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EU agrees to flextension

Johnson makes fourth attempt to secure general election

Boris Johnson

Boris Johnson will try again

Boris Johnson will make a fourth attempt to hold an early general election, after MPs voted down his latest move.

The Commons backed the government’s election motion by 299 to 70 on Monday, but this was short of the two-thirds majority needed under the Fixed-term Parliaments Act.

Immediately after the defeat, Mr Johnson announced he would call for a 12 December election via a bill that will bypass the rule. A similar bill from the SNP and Liberal Democrats seeks an election on 9 December.

However, both these bills will be subjects to possible amendments, which could pose new political risks.

Parliament has to be dissolved a minimum of 25 working days before the date of an election to allow sufficient preparations to take place.

The Lib Dems and the SNP want an election on 9 December because they say that will prevent any chance of Mr Johnson’s Brexit deal being approved before Parliament is dissolved.

Critics say the Lib Dems and SNP are playing into Mr Johnson’s hands. Opinion polls says the Tories are on course to win an election, and a majority would enable Mr Johnson to trigger the Brexit deal.

Labour leader Jeremy Corbyn said he would consider the legislation but would only support an election once a no-deal Brexit had been taken off the table.

He also called for assurances that students would not be “disenfranchised” if the vote was held outside term time.

The latest moves follow the EU agreeing to extend the Brexit deadline to 31 January. It said there can be no renegotiation of the Withdrawal Agreement.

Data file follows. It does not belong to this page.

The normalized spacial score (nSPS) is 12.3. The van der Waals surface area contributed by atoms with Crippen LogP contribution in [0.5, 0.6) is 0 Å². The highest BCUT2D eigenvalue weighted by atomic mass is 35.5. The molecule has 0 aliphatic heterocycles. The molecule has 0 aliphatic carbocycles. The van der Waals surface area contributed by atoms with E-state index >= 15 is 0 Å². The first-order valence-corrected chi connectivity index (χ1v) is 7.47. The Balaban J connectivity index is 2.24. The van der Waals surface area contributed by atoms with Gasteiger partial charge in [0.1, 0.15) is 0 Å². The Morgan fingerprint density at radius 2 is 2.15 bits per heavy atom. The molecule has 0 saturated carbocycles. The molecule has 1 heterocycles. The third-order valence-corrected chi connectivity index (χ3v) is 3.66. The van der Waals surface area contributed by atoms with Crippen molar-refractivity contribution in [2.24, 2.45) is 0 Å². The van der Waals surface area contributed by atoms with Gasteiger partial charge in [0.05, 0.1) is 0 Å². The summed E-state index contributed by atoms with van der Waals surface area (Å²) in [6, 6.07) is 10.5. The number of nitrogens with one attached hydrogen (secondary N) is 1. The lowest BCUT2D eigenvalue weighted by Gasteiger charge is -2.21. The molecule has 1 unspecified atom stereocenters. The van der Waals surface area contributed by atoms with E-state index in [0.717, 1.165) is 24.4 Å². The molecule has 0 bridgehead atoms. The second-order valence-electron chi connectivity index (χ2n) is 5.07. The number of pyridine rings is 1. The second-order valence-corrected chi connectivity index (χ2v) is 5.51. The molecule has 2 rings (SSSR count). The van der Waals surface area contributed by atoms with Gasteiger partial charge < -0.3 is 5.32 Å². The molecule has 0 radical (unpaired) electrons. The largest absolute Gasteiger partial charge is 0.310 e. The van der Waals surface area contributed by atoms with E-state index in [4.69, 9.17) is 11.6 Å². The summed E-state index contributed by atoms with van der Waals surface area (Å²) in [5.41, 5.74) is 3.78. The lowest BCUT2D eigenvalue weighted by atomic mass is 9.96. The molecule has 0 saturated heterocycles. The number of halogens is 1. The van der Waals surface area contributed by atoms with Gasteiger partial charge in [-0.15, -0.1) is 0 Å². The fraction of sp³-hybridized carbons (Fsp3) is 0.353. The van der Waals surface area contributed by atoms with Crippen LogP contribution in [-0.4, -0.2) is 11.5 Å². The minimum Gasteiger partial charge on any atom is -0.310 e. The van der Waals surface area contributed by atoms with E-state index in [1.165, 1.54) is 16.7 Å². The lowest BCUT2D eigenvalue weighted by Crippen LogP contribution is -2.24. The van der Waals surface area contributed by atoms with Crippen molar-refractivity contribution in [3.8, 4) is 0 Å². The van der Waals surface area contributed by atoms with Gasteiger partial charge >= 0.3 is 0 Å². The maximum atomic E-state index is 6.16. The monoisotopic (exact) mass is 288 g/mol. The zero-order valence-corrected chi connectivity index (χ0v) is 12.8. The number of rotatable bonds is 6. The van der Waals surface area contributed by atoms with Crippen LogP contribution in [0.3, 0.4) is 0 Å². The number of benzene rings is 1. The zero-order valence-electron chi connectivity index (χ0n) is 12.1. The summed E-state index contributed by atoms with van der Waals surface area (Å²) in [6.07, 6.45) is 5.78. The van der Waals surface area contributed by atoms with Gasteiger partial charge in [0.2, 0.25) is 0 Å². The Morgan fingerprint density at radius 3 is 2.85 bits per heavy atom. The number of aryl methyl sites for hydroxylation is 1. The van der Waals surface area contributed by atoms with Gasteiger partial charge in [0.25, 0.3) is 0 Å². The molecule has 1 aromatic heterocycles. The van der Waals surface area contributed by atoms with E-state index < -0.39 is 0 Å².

The so-called “flextension” would allow the UK to leave before the deadline if a deal is approved by Parliament before that date.

The UK was due to leave the EU this Thursday, but Prime Minister Boris Johnson must accept the delay under the Benn Act law passed last month by MPs.

The EU’s insistence that the deal cannot be renegotiated will be a blow to those such as the SNP and Labour who want to see it amended to include continued membership of a customs union and single market.

Actors paid to support independence

Meanwhile, the Scottish Sun has reported that actors are being offered £600 to appear in an SNP advert claiming they would now back separation.

Pamela Nash, chief executive of anti-independence group Scotland in Union, said: “This shows just how desperate the campaign to leave the UK has become.

“The Nationalists have resorted to paying actors £600 a day to spread their propaganda. 

“The reality is that the campaign to leave the UK is losing supporters four times faster than it is gaining them, as the reality of breaking up Britain becomes clearer.

“Rather than paying people in a new currency, erecting a hard border with England, and cutting services for the most vulnerable, the best future for Scotland is growing our economy and preserving our social and cultural ties as part of the UK.”



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